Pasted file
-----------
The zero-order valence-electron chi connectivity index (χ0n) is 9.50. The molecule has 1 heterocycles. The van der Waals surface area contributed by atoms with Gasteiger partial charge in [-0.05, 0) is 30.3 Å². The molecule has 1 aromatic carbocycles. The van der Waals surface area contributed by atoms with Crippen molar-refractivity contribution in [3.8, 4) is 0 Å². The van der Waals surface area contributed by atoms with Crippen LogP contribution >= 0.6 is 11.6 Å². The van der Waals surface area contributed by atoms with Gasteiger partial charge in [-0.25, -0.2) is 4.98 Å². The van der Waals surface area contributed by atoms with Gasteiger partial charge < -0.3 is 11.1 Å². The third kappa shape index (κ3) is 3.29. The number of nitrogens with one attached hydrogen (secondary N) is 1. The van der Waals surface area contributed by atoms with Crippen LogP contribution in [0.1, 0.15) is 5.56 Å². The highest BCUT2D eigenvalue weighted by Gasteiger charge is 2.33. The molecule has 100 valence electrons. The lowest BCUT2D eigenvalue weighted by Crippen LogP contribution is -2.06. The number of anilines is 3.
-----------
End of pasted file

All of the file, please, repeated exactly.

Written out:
The zero-order valence-electron chi connectivity index (χ0n) is 9.50. The molecule has 1 heterocycles. The van der Waals surface area contributed by atoms with Gasteiger partial charge in [-0.05, 0) is 30.3 Å². The molecule has 1 aromatic carbocycles. The van der Waals surface area contributed by atoms with Crippen molar-refractivity contribution in [3.8, 4) is 0 Å². The van der Waals surface area contributed by atoms with Crippen LogP contribution >= 0.6 is 11.6 Å². The van der Waals surface area contributed by atoms with Gasteiger partial charge in [-0.25, -0.2) is 4.98 Å². The van der Waals surface area contributed by atoms with Gasteiger partial charge < -0.3 is 11.1 Å². The third kappa shape index (κ3) is 3.29. The number of nitrogens with one attached hydrogen (secondary N) is 1. The van der Waals surface area contributed by atoms with Crippen LogP contribution in [0.1, 0.15) is 5.56 Å². The highest BCUT2D eigenvalue weighted by Gasteiger charge is 2.33. The molecule has 100 valence electrons. The lowest BCUT2D eigenvalue weighted by Crippen LogP contribution is -2.06. The number of anilines is 3.